How Long Will This Grief Last?

When we lose our beloved fur-babies, we may be surprised by how devastated we are, believing that our lives have come to an end. We may wonder how we will be able to go on without our sweet babies. We may feel like nothing will ever be the same. If these feelings sound familiar to you, please know that you are not alone and that these feelings are common to those who, like you, are devoted pet parents.

Grief is the normal response to any important loss in life. Those of us who have been blessed by a relationship with a companion animal experience a depth of loss that is deeper than one with any human loss we may have had because of the total unconditional love that we shared. However, unlike with a human loss, our grief may not be understood by some people around us. They may think and say that we are “too sensitive” and are “overreacting.” We may even want to avoid working through our grief by denying our feelings. We may be anxious to “get it over with” and get on with our lives. The truth is that there are many losses we experience in our lives, and if we bury our feelings and don’t consciously process them, somewhere along the way an important loss will be so strong that it will bring up all the other losses we’ve had. Then we are not grieving one loss; we are grieving multiple losses. This is known as “complicated grief.”

We don’t need to fear our grief.  Coming to terms with the changes the loss of a pet imposes on our lives takes as long as it takes. (Not the answer we want to hear, but the one that, if accepted, can speed us on our healing journey!) We will heal as long as we are open to sharing our feelings and expressing our emotions. You may wonder if you’re “going crazy” because you are still in pain, crying, irritable and “not feeling like your old self” as time goes by. Take heart. J. Shep Jeffrey’s, in his book “Helping Grieving People” (2007, Kindle Locations 1462-1480) identifies some cognitive symptoms of grief:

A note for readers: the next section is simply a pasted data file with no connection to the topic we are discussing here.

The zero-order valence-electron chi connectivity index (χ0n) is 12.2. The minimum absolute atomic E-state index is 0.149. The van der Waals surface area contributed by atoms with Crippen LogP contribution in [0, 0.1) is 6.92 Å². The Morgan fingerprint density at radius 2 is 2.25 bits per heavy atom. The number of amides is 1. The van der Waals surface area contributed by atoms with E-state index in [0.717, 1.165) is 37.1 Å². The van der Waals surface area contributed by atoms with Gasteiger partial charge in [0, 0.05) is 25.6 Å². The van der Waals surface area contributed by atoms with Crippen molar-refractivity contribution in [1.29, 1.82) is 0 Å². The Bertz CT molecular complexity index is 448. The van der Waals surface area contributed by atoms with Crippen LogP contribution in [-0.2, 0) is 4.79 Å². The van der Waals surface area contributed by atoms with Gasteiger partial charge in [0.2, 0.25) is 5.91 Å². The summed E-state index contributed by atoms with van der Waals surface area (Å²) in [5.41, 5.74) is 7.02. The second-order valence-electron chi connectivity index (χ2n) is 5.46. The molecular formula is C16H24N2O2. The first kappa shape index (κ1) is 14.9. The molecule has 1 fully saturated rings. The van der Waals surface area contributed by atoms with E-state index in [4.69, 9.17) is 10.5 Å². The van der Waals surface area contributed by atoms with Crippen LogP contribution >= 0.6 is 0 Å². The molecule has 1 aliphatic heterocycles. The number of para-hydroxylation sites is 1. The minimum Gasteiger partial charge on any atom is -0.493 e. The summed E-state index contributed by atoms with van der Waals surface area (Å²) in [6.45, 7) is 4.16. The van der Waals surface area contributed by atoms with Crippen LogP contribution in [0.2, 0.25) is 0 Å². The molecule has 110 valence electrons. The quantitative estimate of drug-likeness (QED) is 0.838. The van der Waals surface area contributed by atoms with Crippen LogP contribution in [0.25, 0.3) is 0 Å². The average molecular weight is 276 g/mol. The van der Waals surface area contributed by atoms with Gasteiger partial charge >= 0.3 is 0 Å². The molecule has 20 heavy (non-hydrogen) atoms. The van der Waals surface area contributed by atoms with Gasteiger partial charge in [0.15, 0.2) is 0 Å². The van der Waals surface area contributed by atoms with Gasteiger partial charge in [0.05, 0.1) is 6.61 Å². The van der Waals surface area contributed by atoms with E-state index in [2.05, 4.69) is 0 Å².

* Difficulty concentrating

             * Loss of interest in usual activities

             * Loss of pleasure

             * General numbness

             * Intrusive thoughts about the loss

             * A sense of futility about life

             * So-called (but not) “crazy” thoughts (hearing or seeing your lost loved one; feeling that you can communicate with them)

We do, indeed, grieve as deeply as we have loved, and, to our great dismay, there is no timeline to tell us the “right’ way to do it and how long this process will take. Each of us grieves in our own way and time. There is no way to “get over” it. We can, however, “get through” it. Given time, you will heal. Many of us have been down this road before you and can attest to that fact. Some things that you can do to help your healing process are:

             * Be patient with yourself. Don’t let others dictate a timeline to you. Don’t put pressure on yourself to be at any other place in your process. Take the time you need. Trust your inner guidance.

             * Give yourself permission to grieve. Only you know how deeply bonded you were with your pet and what s/he meant to you.

             * Surround yourself with supportive people who understand your loss. Seek out a pet loss counselor or support group. (Check out the APLB online support chat rooms at )

             * Give yourself permission to “relapse” into your grief. You might feel as if you’re on an emotional roller-coaster ride, but this is part of the grief process. You WILL heal, and your life WILL be normal again. It will be a “new normal,” different than what you experienced before your loss. But that is okay too. You see this “new normal” comes with lessons that will help you along life’s path.

Because Society doesn’t, as yet, give pet owners permission to grieve openly, pet parents can feel isolated and unsupported. It’s so important to know that you are NOT alone, you are NOT crazy and your grief is real and valid. Mourning and processing your grief will help you to live again with love in your heart as that is the best tribute you can pay to your loved one. Allowing yourself the gift of your grief will honor your love and help you heal.

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1 Comment

  1. Greg Potter

     /  April 9, 2014

    Thank goodness . . . and bless you! Finally, a voice rings clear through this dark, wilderness of grief and validates my wife’s and my feelings of loss and process of recovery! We’re learning to accept that certain people may never understand our process, possibly because of their own limitations with grief. You are providing an invaluable service that helps us understand that grief – though seemingly insufferable at times – is evidence of the fact that we had loved (and were open to being loved) so fully and unconditionally. My wife and I are forever grateful to you!


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